Swells, The Knitts, Channel, The Hollow Fortyfives At The Troubadour, Tuesday March 13th 2018
When four bands perform on a Tuesday night at the legendary Troubadour in Los Angeles, it shouldn’t matter if it is a week night. The all-age show was presented by Gravity Bookings and I arrived in the middle of the set of Swells, a band from North Hollywood, which was making more than a few girls dance in front of the stage. The band had dynamism and catchy summery tunes with a sophisticated ensemble including a glittery keyboard and a sexy saxophone. One of their fast tempo songs had a sort of chaotic ska rhythm, while frontman and singer Matty Gregg was singing with the determination of a future rock star. If they call themselves surf/punk/rock, their sound was quite poppy overall with a future singalong called ‘Dream Girl’.
The Knitts were next with a very sweet sound and plenty of fierce action. They were blending sounds and styles, with a raucous rock attitude, a few Latino rhythms thrown in the mix and an almost girl-group heart, thanks to singer Justin Volkens’ strong and heartfelt vocals. They seemed to envision a show like a playful party where everyone moves freely and bang his or her head, when everyone has a great time during a succession of explosive guitars-drums battles and enough youthful ooo-ooos to warm up the room and make you raise your arms in the air. The Knitts were simply a lot of fun, they were a combination of rebellion and tenderness, with the help of an occasional ukulele, bringing as much sweetness as an early Shins song, while Volkens made a few victorious rooster-like screams as Joe Strummer used to do.
Fullerton band Channel was a change of pace, with a much darker sound, a very loud and fuzzy guitar work and some dominant synth-electronic parts. Singer Caleb Palomo was going into some dark post-punk territory with theatricality, while their guitarist was playing a whole show by himself on the right stage of the stage. With the addition of a keyboard, the songs were stretching into layered fuzz and somber reverb, haunted by gloomy laments, and their last song almost sounded as if The Strokes were crashing into a Joy Division song… I am not sure if my description makes sense but there may not be another occasion to listen to them because, after a self-titled debut on Burger Records released on July 11, 2016, this Troubadour show was announced as their last show!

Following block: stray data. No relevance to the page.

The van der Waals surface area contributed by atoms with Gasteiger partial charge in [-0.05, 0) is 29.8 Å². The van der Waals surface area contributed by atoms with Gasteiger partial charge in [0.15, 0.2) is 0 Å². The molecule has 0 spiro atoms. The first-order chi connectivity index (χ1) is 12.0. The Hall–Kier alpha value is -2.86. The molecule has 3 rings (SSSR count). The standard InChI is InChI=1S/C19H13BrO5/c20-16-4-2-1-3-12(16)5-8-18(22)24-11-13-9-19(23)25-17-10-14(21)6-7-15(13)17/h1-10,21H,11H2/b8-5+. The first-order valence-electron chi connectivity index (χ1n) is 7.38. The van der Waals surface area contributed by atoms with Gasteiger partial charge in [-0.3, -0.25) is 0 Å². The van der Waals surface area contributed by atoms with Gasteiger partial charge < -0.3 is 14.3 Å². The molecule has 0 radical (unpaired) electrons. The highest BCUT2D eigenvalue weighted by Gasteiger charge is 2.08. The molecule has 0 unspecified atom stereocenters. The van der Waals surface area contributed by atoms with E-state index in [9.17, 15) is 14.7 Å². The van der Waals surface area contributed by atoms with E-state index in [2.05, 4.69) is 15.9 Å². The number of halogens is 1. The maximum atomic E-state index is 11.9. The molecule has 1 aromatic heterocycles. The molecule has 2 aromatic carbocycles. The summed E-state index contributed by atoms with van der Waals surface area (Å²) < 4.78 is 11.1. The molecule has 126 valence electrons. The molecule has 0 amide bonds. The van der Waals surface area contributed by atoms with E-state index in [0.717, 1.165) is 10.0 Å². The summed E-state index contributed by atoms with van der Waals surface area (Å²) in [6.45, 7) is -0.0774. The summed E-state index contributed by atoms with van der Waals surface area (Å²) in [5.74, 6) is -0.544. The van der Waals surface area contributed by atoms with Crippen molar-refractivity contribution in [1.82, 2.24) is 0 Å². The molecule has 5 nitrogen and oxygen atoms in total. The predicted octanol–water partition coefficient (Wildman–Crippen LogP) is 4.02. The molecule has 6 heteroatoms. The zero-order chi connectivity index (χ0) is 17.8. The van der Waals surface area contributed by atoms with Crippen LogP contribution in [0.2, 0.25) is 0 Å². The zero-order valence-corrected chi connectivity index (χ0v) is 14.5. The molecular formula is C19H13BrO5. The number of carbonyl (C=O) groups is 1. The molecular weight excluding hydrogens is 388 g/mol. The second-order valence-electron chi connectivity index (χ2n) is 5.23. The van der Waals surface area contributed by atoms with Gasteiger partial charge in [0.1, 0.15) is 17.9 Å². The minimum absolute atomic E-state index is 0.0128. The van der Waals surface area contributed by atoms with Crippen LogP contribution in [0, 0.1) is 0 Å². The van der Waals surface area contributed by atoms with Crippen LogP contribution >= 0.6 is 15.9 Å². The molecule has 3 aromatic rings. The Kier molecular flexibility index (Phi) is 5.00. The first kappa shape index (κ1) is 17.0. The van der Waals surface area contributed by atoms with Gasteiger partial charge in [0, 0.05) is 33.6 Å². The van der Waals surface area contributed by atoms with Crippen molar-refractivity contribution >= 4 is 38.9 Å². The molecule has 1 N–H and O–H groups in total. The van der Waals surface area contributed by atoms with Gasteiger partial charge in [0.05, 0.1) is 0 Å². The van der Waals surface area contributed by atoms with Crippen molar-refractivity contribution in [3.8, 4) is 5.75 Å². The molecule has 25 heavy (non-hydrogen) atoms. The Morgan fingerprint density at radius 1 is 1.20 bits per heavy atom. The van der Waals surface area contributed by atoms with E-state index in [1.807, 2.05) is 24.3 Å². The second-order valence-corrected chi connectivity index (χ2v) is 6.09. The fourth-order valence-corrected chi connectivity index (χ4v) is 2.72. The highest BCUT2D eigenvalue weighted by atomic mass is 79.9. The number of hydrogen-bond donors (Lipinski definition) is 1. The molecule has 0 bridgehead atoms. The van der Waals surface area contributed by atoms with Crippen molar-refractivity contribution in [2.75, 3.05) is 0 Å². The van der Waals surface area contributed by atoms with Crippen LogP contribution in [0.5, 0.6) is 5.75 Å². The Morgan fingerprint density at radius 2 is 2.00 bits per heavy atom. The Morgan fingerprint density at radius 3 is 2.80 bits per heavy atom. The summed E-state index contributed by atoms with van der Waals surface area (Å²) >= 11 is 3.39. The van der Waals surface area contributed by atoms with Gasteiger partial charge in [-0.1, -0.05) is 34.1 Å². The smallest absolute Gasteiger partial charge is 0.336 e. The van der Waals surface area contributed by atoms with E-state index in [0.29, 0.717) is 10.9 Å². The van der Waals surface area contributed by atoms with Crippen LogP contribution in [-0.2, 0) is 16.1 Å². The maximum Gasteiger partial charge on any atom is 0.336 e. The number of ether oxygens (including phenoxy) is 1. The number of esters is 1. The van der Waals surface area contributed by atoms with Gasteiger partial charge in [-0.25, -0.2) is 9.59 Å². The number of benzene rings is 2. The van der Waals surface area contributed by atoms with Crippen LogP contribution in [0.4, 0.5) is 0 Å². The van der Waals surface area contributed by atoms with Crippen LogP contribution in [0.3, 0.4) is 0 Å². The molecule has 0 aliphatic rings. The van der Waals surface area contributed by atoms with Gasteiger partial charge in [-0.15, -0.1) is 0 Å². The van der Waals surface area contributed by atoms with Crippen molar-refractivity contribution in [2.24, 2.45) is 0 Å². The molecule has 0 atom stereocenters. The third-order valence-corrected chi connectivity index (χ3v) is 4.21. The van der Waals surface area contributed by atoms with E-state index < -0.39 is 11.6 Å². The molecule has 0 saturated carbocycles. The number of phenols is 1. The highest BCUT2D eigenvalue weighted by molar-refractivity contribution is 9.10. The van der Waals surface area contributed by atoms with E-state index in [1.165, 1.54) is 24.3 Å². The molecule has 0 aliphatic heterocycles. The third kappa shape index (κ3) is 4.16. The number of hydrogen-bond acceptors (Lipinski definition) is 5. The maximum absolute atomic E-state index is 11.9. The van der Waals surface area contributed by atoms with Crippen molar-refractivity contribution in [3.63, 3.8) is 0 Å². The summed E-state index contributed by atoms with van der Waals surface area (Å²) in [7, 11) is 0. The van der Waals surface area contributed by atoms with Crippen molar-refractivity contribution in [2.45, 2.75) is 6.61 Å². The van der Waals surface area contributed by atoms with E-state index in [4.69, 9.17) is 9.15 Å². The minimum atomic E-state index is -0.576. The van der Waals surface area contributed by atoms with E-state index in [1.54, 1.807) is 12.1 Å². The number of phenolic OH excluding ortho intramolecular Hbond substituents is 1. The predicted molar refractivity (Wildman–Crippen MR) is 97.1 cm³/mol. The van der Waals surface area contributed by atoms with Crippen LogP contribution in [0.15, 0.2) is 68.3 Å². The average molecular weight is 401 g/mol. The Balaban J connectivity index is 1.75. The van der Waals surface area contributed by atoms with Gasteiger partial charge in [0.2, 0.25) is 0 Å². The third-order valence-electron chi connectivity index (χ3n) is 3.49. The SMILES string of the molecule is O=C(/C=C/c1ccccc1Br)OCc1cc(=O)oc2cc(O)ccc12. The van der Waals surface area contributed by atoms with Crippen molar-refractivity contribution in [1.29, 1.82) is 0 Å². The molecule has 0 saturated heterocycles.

The night was actually a record release party for Long Beach’s owns, The Hollow Fortyfives, who were consequently headlining the night with their brand of surf-psychedelic sensibility. The trio had a somewhat ‘60s-inspired booming and upbeat garage rock sound with head-bouncing tempos and strong grooves, a bit similar to the Allah-Las’signature sound. The three of them, guitarist Lucas Renberg, bassist Brett Incardone and drummer Travis Corsaut, were alternatively singing and often harmonizing together, but after a few songs, the grooves faded a bit to let room for more dynamic powerchords, and a few songs even brought the Kinks to mind.
Their first recordings were released by Burger Records subsidiary Wiener Records and local Long Beach label Leg Records, but they were celebrating their new full-length album appropriately called ‘Strange Times’, because we all know that we are living very strange times. The Californian power trio ended with a classic, ‘Mary Jane’s Last Dance’, probably well aware that Tom Petty himself is a big part of the Troubadour history.